In India, domestic violence toward women is considered as any type of abuse that can be considered a threat; it can also be physical, psychological, or sexual abuse to any current or former partner. Domestic violence is not handled as a crime or complaint, it is seen more as a private or family matter. In determining the category of a complaint, it is based on caste, class, religious bias and race which also determines whether action is to be taken or not. Many studies have reported about the prevalence of the violence and have taken a criminal-justice approach, but most woman refuse to report it. These women are guaranteed constitutional justice, dignity and equality but continue to refuse based on their sociocultural contexts.  As the women refuse to speak of the violence and find help, they are also not receiving the proper treatment. 
In 1961, the Government of India passed the Dowry Prohibition Act, making dowry demands in wedding arrangements illegal. However, many cases of dowry-related domestic violence, suicides and murders have been reported. In the 1980s, numerous such cases were reported.
In 1985, the Dowry Prohibition (maintenance of lists of presents to the bride and bridegroom) Rules were framed. According to these rules, a signed list should be maintained of presents given at the time of the marriage to the bride and the bridegroom. The list should contain a brief description of each present, its approximate value, the name of who has given the present, and relationship to the recipient. However, such rules are rarely enforced.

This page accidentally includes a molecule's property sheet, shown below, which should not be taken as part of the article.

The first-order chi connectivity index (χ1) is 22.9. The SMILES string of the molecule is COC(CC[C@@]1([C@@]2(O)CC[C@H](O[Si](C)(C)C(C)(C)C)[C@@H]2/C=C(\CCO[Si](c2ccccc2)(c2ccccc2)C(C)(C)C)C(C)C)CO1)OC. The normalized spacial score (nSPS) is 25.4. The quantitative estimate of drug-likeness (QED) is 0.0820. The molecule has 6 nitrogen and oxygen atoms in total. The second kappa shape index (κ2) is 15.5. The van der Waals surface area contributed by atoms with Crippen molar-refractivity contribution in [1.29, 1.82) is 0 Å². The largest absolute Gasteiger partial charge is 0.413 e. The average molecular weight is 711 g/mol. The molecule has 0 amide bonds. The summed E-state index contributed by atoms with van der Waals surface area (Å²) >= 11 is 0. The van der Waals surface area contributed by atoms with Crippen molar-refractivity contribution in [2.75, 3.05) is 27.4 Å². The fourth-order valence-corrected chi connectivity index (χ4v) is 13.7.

A 1997 report claimed that each year at least 5,000 women in India die dowry-related deaths, and at least a dozen die each day in 'kitchen fires' thought to be intentional.The term for this is "bride burning" and is criticized within India itself. Amongst the urban educated, such dowry abuse has reduced considerably.
Female infanticide and sex-selective abortion
In India, the male-female sex ratio is skewed dramatically in favour of males, the chief reason being the high number of females who die before reaching adulthood. Tribal societies in India have a less skewed sex ratio than other caste groups. This is in spite of the fact that tribal communities have far lower income levels, lower literacy rates, and less adequate health facilities. Many experts suggest the higher number of males in India can be attributed to female infanticides and sex-selective abortions.